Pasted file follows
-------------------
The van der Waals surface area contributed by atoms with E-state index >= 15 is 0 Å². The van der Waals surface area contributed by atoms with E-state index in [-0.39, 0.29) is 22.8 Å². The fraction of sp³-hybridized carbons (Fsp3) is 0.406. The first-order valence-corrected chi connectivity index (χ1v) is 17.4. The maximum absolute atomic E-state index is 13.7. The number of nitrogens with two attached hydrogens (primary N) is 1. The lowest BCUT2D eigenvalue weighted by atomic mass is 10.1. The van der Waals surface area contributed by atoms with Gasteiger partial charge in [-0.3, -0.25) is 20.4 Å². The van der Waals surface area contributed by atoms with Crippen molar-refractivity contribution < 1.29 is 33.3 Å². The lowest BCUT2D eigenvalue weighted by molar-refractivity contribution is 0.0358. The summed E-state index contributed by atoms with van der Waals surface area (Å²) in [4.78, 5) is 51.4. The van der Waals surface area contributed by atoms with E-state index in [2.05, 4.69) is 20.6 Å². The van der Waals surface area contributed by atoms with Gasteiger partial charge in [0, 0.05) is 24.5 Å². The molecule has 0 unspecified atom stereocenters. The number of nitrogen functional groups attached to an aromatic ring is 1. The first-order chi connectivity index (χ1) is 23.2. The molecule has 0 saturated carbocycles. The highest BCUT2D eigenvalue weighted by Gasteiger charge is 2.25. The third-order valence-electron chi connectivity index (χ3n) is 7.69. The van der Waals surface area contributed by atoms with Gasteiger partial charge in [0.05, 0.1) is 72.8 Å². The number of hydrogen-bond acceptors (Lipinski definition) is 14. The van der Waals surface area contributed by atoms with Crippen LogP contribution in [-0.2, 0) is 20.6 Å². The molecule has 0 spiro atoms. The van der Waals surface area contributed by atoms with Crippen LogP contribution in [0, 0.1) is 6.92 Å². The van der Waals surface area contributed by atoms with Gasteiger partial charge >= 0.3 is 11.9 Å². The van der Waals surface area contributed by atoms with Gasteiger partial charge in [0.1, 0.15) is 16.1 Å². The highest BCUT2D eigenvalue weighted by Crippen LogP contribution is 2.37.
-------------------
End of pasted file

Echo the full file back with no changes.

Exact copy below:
The van der Waals surface area contributed by atoms with E-state index >= 15 is 0 Å². The van der Waals surface area contributed by atoms with E-state index in [-0.39, 0.29) is 22.8 Å². The fraction of sp³-hybridized carbons (Fsp3) is 0.406. The first-order valence-corrected chi connectivity index (χ1v) is 17.4. The maximum absolute atomic E-state index is 13.7. The number of nitrogens with two attached hydrogens (primary N) is 1. The lowest BCUT2D eigenvalue weighted by atomic mass is 10.1. The van der Waals surface area contributed by atoms with Gasteiger partial charge in [-0.3, -0.25) is 20.4 Å². The van der Waals surface area contributed by atoms with Crippen molar-refractivity contribution < 1.29 is 33.3 Å². The lowest BCUT2D eigenvalue weighted by molar-refractivity contribution is 0.0358. The summed E-state index contributed by atoms with van der Waals surface area (Å²) in [4.78, 5) is 51.4. The van der Waals surface area contributed by atoms with E-state index in [2.05, 4.69) is 20.6 Å². The van der Waals surface area contributed by atoms with Gasteiger partial charge in [0, 0.05) is 24.5 Å². The molecule has 0 unspecified atom stereocenters. The number of nitrogen functional groups attached to an aromatic ring is 1. The first-order chi connectivity index (χ1) is 23.2. The molecule has 0 saturated carbocycles. The highest BCUT2D eigenvalue weighted by Gasteiger charge is 2.25. The third-order valence-electron chi connectivity index (χ3n) is 7.69. The van der Waals surface area contributed by atoms with Gasteiger partial charge in [0.05, 0.1) is 72.8 Å². The number of hydrogen-bond acceptors (Lipinski definition) is 14. The van der Waals surface area contributed by atoms with Crippen LogP contribution in [-0.2, 0) is 20.6 Å². The molecule has 0 spiro atoms. The van der Waals surface area contributed by atoms with Crippen LogP contribution in [0, 0.1) is 6.92 Å². The van der Waals surface area contributed by atoms with Gasteiger partial charge >= 0.3 is 11.9 Å². The van der Waals surface area contributed by atoms with Gasteiger partial charge in [0.1, 0.15) is 16.1 Å². The highest BCUT2D eigenvalue weighted by Crippen LogP contribution is 2.37.